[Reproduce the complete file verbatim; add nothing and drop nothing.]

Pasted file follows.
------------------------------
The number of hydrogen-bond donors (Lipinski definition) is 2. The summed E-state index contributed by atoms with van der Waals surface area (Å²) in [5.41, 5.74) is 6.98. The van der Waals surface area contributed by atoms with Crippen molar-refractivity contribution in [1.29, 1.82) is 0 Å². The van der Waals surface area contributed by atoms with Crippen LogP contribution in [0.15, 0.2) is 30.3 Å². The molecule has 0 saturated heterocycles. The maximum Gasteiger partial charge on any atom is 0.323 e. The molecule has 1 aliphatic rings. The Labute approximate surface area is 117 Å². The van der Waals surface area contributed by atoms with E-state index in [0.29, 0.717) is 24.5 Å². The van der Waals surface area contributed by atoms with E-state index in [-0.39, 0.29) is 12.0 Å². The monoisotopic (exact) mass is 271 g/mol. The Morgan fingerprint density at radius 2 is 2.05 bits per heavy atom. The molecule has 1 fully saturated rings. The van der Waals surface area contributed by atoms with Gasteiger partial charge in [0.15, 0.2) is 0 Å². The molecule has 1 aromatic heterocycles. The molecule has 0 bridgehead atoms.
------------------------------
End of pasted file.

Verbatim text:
The number of hydrogen-bond donors (Lipinski definition) is 2. The summed E-state index contributed by atoms with van der Waals surface area (Å²) in [5.41, 5.74) is 6.98. The van der Waals surface area contributed by atoms with Crippen molar-refractivity contribution in [1.29, 1.82) is 0 Å². The van der Waals surface area contributed by atoms with Crippen LogP contribution in [0.15, 0.2) is 30.3 Å². The molecule has 0 saturated heterocycles. The maximum Gasteiger partial charge on any atom is 0.323 e. The molecule has 1 aliphatic rings. The Labute approximate surface area is 117 Å². The van der Waals surface area contributed by atoms with E-state index in [0.29, 0.717) is 24.5 Å². The van der Waals surface area contributed by atoms with E-state index in [-0.39, 0.29) is 12.0 Å². The monoisotopic (exact) mass is 271 g/mol. The Morgan fingerprint density at radius 2 is 2.05 bits per heavy atom. The molecule has 1 fully saturated rings. The van der Waals surface area contributed by atoms with Gasteiger partial charge in [0.15, 0.2) is 0 Å². The molecule has 1 aromatic heterocycles. The molecule has 0 bridgehead atoms.